Some grime albums were great.
Some grime albums were...
Well, disappointing if you tap into grimey hearsay. It wasn't a work of art, but I think this CD gets a lot of undeserved flak, which is down to a harsh fanbase and the hype around Greatest Hits to name a couple of things, as well as 2007 being a forgettable year for grime, giving the CD expectations that it was unlikely to attain. However Skepta didn't help himself, with Jay-Z sends that, despite being harmless, don't reflect well given that the man has a discography Skeppy will never have. The Skeptatron also becomes a victim of his own lyric, since there are no autopsies or intensive snares here and it's apparent that, on this evidence, his old music is better than his latest shit, and the inclusion of Duppy proves the point.
However you can't deny that there are some on-point tracks. Shape Shifting has a hard beat and, along with The Journey, some sort of concept that should be praised. In a Corner is arguably the best grime song of 2007, and Blood, Sweat and Tears has good bars from all involved on a tune that enjoyed good radio play.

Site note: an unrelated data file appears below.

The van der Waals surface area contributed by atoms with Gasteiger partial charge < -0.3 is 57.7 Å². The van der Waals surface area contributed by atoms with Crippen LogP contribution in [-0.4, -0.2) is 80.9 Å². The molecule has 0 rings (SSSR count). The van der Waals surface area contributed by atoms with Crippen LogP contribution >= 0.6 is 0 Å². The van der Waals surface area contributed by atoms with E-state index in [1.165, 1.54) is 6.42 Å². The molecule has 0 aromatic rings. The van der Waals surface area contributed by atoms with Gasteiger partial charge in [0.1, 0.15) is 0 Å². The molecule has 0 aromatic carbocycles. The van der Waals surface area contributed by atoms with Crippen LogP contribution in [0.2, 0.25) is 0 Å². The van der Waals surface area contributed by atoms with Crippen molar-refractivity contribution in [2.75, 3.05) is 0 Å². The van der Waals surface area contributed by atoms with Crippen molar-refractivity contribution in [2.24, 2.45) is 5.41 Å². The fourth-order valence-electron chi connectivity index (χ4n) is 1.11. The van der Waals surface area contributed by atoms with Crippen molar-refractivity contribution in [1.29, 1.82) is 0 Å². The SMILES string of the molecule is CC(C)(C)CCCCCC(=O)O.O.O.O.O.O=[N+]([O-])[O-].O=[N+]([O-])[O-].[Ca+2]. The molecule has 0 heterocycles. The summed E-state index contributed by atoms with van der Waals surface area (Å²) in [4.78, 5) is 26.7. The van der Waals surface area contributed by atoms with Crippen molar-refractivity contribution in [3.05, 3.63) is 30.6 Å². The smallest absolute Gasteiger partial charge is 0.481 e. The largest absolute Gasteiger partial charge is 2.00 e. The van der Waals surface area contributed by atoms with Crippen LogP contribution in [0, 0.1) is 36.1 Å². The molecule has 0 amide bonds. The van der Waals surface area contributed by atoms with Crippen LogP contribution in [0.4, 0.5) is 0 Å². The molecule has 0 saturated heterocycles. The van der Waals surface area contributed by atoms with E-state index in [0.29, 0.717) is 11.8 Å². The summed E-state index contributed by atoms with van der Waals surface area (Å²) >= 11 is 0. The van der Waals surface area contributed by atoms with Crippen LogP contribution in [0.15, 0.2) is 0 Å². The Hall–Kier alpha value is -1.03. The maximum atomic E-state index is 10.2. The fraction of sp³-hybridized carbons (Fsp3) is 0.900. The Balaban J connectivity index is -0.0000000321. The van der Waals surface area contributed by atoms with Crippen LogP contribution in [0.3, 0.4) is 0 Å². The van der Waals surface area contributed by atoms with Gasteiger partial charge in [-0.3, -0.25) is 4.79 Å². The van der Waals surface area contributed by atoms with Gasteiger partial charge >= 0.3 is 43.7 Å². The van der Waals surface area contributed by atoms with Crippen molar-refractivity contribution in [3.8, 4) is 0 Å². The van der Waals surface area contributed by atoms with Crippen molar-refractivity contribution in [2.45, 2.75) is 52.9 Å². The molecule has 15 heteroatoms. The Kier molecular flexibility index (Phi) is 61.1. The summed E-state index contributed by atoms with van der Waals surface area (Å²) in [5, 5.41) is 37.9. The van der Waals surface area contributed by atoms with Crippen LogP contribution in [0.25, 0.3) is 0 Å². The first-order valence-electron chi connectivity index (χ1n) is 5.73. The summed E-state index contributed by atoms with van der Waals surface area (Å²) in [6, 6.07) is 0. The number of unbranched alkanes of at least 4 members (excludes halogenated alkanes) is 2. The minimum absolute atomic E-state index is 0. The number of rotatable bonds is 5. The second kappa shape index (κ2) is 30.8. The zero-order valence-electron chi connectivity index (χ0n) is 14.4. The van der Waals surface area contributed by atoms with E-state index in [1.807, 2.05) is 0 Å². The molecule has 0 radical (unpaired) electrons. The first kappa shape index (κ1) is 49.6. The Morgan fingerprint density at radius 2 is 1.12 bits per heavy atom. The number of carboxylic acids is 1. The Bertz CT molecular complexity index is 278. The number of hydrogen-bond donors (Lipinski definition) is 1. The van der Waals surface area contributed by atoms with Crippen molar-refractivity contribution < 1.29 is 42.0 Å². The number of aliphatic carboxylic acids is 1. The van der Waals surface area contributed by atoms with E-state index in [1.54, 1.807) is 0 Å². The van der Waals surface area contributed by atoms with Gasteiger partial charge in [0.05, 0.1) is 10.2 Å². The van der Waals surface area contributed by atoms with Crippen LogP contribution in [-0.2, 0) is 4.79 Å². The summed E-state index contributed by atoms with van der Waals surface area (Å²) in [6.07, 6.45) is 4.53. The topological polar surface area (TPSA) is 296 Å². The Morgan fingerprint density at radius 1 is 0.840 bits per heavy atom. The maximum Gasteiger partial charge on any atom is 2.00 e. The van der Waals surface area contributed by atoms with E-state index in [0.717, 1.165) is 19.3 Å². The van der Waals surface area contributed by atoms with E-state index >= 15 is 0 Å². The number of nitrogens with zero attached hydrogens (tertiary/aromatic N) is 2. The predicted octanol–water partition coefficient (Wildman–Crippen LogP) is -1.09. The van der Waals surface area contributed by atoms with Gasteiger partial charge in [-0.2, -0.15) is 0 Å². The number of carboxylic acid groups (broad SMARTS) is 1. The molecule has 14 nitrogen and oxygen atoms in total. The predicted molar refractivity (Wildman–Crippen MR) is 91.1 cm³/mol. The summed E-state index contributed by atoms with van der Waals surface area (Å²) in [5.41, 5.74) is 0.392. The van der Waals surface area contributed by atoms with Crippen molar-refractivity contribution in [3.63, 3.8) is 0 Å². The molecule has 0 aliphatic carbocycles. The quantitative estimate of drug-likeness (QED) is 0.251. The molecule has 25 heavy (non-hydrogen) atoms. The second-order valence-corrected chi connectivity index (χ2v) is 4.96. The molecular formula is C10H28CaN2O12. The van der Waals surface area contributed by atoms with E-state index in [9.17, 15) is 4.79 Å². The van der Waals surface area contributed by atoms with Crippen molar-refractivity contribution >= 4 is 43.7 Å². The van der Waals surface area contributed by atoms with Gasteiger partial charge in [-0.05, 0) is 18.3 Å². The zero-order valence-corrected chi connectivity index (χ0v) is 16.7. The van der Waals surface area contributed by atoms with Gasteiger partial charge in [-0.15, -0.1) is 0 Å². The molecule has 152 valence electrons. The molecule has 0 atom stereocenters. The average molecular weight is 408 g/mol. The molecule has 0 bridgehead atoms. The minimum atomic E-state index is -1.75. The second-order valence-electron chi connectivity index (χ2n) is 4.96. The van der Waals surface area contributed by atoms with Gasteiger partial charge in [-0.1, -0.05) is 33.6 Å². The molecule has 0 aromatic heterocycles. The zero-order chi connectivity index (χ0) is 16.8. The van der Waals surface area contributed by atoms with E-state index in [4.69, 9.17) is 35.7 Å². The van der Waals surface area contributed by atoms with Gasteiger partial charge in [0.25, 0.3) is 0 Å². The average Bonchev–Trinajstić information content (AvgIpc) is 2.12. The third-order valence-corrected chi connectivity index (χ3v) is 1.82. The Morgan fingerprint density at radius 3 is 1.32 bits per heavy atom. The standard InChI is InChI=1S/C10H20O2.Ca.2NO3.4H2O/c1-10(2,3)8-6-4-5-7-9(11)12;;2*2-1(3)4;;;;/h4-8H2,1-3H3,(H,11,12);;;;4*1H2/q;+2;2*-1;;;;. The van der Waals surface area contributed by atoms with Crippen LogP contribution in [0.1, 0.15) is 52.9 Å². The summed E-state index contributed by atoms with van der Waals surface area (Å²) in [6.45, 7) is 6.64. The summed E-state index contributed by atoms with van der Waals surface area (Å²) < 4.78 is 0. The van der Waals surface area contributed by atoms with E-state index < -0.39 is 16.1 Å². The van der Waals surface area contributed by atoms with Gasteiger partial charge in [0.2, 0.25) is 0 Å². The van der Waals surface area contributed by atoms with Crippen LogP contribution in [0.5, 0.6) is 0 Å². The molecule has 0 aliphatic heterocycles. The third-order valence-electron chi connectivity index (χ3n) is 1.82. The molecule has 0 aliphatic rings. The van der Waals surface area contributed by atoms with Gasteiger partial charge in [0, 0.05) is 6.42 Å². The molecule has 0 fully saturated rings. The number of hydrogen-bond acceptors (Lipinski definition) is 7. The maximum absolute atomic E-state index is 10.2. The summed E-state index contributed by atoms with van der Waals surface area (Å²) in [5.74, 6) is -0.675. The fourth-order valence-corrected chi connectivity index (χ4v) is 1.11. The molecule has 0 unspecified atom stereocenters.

The problem is that there's no middle ground. Sweet Mother was a fair idea but it's novelty wore off after 5 minutes, the beat to Not Your Average Joe was poor, and Cold Turkey is a skip track.
Still, who was expecting a flawless debut? Kano made an interesting point about those breaking first from the scene, and that there was no blueprint to follow. While the same excuse can't quite be applied here, it's still relatively early days, and Skepta does seem to try and mould himself on what's gone before. He's 'Dizzee Rascal, Kano, Wiley, Lethal, the sequel', and has to 'stand up tall' for his 'home sweet home' and the 'UK people'. Dizzee arguably has the most talent out of those that have gone, but what is more revealing is that 'Boy In Da Corner' was made organically, with no designs at a wider market and consequently giving a raw, uncompromising sound that was tied together with precocious song-writing skills, with no bait sweet-boy tunes that seems a part of every formula when a grime MC has a go at making a pre-designed mixtape or album.
£20 that they'll be one on 'Microphone Champion'.